Science Friday: Red and Blue and Water and You

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Happy almost 4th of July and Happy Science Friday! This experiment was super simple which is always a bonus for busy parents! The purpose of the project was simple to “test” the movement of water. We asked some pretty straightforward questions: Does water move? How? How does temperature affect the movement of water? How?

For this experiment you will need two bowls. One with hot water and one with cold water. You will need food coloring. Preferably blue and red. The blue for the cold water, the red for the hot water.

When we began I asked each of the children to tell me what they though would happen when we put the food coloring into the water.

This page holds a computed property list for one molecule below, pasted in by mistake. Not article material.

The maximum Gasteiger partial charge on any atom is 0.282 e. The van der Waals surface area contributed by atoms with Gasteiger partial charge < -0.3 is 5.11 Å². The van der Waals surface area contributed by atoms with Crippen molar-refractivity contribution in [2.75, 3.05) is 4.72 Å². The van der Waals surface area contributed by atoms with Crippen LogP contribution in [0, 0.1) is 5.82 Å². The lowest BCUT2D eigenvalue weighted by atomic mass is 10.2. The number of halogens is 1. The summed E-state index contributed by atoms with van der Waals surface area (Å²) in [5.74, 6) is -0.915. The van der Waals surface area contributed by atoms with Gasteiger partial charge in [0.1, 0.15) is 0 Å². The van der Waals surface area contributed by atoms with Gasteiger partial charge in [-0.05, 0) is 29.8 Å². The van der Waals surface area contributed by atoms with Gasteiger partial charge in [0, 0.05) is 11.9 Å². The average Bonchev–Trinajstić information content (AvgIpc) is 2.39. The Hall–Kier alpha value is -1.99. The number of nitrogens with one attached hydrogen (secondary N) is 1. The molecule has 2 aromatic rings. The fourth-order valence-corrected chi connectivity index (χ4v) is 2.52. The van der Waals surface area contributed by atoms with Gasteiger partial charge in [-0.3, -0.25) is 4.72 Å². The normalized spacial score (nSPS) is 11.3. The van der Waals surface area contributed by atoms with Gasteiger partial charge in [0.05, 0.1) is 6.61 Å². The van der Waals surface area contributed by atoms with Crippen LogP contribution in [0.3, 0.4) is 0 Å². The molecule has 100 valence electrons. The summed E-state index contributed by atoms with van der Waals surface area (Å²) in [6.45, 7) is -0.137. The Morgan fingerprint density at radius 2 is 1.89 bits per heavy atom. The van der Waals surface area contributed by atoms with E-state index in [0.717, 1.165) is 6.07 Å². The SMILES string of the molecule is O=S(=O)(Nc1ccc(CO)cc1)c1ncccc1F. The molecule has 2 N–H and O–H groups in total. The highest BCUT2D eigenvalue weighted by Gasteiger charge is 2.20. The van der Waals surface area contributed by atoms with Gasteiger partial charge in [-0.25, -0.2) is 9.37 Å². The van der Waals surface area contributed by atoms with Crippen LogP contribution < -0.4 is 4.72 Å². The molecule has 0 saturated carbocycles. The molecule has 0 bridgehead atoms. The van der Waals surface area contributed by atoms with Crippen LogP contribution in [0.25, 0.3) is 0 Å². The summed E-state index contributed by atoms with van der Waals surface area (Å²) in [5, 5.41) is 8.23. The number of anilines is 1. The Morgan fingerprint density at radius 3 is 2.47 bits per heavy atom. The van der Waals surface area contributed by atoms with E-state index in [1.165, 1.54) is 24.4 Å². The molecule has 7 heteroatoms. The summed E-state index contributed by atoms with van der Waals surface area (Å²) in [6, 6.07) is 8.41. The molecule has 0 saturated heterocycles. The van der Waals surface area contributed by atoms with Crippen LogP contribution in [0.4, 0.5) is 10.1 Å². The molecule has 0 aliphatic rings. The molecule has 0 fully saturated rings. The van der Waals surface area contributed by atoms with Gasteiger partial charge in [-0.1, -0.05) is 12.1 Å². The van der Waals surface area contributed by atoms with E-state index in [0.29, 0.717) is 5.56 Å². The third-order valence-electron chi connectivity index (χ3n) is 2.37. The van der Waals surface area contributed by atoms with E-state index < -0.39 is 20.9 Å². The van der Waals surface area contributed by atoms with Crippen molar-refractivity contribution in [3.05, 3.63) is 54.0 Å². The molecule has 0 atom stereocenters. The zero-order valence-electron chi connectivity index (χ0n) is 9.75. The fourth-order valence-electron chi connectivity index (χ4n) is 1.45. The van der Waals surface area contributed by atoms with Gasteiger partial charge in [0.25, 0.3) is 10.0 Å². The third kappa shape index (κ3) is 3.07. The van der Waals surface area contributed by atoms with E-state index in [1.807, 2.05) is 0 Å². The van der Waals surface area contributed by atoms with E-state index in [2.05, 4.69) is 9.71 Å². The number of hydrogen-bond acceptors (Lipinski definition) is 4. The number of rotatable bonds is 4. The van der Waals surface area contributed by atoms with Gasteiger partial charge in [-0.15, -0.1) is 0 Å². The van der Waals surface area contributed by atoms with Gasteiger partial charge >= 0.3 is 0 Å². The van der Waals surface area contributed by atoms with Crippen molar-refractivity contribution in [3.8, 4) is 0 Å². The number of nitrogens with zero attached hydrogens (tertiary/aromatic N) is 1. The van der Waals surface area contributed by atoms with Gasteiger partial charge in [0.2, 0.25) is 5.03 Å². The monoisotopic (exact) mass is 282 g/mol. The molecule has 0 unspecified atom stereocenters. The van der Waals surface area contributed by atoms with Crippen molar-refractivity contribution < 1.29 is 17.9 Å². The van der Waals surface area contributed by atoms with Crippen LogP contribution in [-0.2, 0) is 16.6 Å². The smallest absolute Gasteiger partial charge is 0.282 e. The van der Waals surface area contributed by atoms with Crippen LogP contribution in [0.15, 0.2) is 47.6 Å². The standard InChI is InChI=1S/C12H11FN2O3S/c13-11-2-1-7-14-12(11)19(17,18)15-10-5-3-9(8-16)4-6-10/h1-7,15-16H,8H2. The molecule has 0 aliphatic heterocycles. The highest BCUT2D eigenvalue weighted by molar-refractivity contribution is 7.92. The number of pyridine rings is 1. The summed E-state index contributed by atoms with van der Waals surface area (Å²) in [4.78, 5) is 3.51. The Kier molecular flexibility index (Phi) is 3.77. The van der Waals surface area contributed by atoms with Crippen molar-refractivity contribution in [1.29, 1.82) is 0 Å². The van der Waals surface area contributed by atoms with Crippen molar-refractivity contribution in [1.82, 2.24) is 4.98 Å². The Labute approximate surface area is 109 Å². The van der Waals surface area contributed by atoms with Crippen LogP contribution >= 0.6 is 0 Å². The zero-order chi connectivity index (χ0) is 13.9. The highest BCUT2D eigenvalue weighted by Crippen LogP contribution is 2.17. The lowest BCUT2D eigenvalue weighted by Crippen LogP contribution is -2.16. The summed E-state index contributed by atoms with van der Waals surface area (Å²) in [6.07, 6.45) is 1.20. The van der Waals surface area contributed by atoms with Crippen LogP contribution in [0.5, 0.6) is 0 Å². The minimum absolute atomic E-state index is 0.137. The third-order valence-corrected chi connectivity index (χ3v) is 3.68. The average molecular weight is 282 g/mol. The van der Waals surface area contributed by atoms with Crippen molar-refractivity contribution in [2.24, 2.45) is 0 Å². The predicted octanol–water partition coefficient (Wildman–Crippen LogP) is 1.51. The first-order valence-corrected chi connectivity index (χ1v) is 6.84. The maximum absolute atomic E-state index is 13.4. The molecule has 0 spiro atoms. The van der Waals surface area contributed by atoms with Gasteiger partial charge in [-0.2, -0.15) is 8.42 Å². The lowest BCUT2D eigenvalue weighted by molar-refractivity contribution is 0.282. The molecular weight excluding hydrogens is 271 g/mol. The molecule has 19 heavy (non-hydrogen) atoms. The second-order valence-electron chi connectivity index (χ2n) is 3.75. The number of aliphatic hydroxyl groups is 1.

“It will mix,” said Parker.

“Okay, what else might happen to the food coloring?”

They each thought about his for a moment. “Which color do you think will mix more quickly into the water? The blue or the red?”

“Blue,” M said definitively.

“The red,” P replied.

“… I don’t know. I’m waiting to see what happens,” Miss I told me.

On we went! See for yourself what we discovered!

XX, Megan

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The red food coloring quickly dispersed through each dish as we added the color. The blue food coloring also began to disperse through the water, but its progress was much, much slower. You can see in I’s bowls above. The red is almost fully integrated into the water, whereas the blue is still in a very concentrated area in the center of the bowl where she deposited the color.

Our findings led us to conclude that water DOES move. We talked about how water moves on the molecular level and how heat is a characteristic of higher energy substances. This also explains why the red food coloring mixes so quickly with the water. The hot water molecules are moving much more rapidly than the cold ones.

We’d love to hear how your experiment turns out! What were your findings? What was your favorite part of this experiment?

Have a wonderful Friday!!!

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